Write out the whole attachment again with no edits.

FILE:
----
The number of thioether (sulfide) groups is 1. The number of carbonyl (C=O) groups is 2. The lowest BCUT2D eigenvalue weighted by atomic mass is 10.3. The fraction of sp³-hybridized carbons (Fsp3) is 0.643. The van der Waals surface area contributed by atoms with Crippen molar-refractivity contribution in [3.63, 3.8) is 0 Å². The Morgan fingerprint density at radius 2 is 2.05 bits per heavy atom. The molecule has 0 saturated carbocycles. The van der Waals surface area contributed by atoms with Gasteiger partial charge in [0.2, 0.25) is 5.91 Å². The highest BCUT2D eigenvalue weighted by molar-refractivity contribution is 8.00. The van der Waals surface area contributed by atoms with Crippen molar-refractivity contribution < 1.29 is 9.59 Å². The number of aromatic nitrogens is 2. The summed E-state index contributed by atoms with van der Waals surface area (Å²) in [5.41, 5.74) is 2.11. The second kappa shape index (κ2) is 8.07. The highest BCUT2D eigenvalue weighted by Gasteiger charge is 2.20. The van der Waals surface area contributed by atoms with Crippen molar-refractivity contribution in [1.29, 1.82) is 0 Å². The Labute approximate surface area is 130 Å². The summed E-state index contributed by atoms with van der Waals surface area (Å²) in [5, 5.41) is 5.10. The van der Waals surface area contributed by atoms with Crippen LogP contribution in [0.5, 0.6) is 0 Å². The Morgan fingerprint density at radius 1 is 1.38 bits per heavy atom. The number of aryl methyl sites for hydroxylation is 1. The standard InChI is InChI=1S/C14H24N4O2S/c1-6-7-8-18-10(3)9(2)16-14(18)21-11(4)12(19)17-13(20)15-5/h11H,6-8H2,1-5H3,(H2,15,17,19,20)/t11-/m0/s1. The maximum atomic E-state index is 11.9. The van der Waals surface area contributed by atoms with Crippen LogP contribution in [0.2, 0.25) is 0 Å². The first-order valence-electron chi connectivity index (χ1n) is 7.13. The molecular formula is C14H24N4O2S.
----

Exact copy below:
The number of thioether (sulfide) groups is 1. The number of carbonyl (C=O) groups is 2. The lowest BCUT2D eigenvalue weighted by atomic mass is 10.3. The fraction of sp³-hybridized carbons (Fsp3) is 0.643. The van der Waals surface area contributed by atoms with Crippen molar-refractivity contribution in [3.63, 3.8) is 0 Å². The Morgan fingerprint density at radius 2 is 2.05 bits per heavy atom. The molecule has 0 saturated carbocycles. The van der Waals surface area contributed by atoms with Gasteiger partial charge in [0.2, 0.25) is 5.91 Å². The highest BCUT2D eigenvalue weighted by molar-refractivity contribution is 8.00. The van der Waals surface area contributed by atoms with Crippen molar-refractivity contribution < 1.29 is 9.59 Å². The number of aromatic nitrogens is 2. The summed E-state index contributed by atoms with van der Waals surface area (Å²) in [5.41, 5.74) is 2.11. The second kappa shape index (κ2) is 8.07. The highest BCUT2D eigenvalue weighted by Gasteiger charge is 2.20. The van der Waals surface area contributed by atoms with Crippen molar-refractivity contribution in [1.29, 1.82) is 0 Å². The Labute approximate surface area is 130 Å². The summed E-state index contributed by atoms with van der Waals surface area (Å²) in [5, 5.41) is 5.10. The van der Waals surface area contributed by atoms with Crippen LogP contribution in [0.5, 0.6) is 0 Å². The Morgan fingerprint density at radius 1 is 1.38 bits per heavy atom. The number of aryl methyl sites for hydroxylation is 1. The standard InChI is InChI=1S/C14H24N4O2S/c1-6-7-8-18-10(3)9(2)16-14(18)21-11(4)12(19)17-13(20)15-5/h11H,6-8H2,1-5H3,(H2,15,17,19,20)/t11-/m0/s1. The maximum atomic E-state index is 11.9. The van der Waals surface area contributed by atoms with Crippen LogP contribution in [0.2, 0.25) is 0 Å². The first-order valence-electron chi connectivity index (χ1n) is 7.13. The molecular formula is C14H24N4O2S.